The museum celebrates the life and works of William Heath Robinson, acclaimed British illustrator, artist, cartoonist and social historian, who lived in Pinner from 1908-18.
The artist's name has become synonymous with the odd contraptions and implausible machinery that featured in his humorous cartoons, but he also made a major contribution to the revolution in book design, illustration and decoration in the years before the First World War.
The museum opened in 2016 with a display of over 900 original works by Heath Robinson, spanning 40 years and covering the full range of his oeuvre.
When Heath Robinson’s eldest daughter Joan died, her husband decided her collection of her father’s work should be put into public ownership and in 1992 the William Heath Robinson Trust was formed. The original collection included about 500 pieces of original artwork together with an archive of letters, association copies and special editions of the books that he illustrated, proof prints, advertising booklets and ephemera.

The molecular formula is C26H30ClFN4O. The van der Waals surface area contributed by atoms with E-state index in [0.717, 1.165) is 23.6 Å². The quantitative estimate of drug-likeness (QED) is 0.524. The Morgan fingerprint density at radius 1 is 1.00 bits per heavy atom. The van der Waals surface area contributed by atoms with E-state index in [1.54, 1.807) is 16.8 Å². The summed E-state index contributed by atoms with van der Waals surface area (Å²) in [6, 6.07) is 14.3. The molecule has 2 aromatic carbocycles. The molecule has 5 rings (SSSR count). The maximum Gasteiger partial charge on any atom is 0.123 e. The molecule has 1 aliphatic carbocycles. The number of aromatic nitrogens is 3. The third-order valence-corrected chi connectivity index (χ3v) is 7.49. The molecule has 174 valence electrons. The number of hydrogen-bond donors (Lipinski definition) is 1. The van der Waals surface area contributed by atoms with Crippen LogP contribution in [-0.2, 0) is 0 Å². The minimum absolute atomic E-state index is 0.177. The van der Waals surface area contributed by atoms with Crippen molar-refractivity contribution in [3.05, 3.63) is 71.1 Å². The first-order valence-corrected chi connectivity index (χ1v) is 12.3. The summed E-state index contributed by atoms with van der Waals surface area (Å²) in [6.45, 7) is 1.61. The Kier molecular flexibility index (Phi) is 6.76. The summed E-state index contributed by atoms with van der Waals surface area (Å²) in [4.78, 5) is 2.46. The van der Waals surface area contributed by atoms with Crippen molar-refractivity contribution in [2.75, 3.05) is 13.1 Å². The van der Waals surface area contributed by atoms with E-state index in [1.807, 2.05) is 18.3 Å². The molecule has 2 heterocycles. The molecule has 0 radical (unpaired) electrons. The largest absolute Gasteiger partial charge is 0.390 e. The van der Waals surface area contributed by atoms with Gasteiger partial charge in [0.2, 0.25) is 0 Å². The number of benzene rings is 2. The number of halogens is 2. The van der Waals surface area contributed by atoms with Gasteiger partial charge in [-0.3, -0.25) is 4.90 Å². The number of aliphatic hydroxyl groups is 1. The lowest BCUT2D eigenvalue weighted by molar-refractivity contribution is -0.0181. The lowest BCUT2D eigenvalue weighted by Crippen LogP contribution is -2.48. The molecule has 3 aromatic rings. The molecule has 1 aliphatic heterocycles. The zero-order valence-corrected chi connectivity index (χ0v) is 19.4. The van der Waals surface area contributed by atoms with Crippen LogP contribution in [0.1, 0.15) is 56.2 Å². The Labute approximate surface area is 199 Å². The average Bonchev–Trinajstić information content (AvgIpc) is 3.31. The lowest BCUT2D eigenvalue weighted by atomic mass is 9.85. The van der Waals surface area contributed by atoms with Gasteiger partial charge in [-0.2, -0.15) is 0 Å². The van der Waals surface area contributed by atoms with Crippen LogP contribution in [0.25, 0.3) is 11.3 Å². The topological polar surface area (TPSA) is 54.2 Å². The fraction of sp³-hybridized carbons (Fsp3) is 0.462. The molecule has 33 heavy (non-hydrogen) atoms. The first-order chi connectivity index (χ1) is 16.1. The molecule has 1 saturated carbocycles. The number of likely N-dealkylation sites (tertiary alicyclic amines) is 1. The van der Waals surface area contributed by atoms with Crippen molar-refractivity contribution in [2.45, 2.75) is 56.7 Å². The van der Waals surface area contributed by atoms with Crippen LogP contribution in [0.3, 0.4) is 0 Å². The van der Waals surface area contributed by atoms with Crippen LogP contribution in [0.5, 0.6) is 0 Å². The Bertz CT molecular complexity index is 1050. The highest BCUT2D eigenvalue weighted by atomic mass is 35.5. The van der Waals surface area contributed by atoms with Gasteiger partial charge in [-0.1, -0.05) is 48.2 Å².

Thanks to grants from the National Heritage Memorial Fund and Art Fund, in 2015 the William Heath Robinson Trust was able to purchase some 400 additional important works for the museum, bringing the collection to nearly 1,000. It is the only substantial collection of the artist’s work in public ownership.
The displays feature copies of the many books he worked on, examples of his advertisements, correspondence (including letters from Rudyard Kipling and HG Wells), photographs, designs for nursery china and his private watercolours.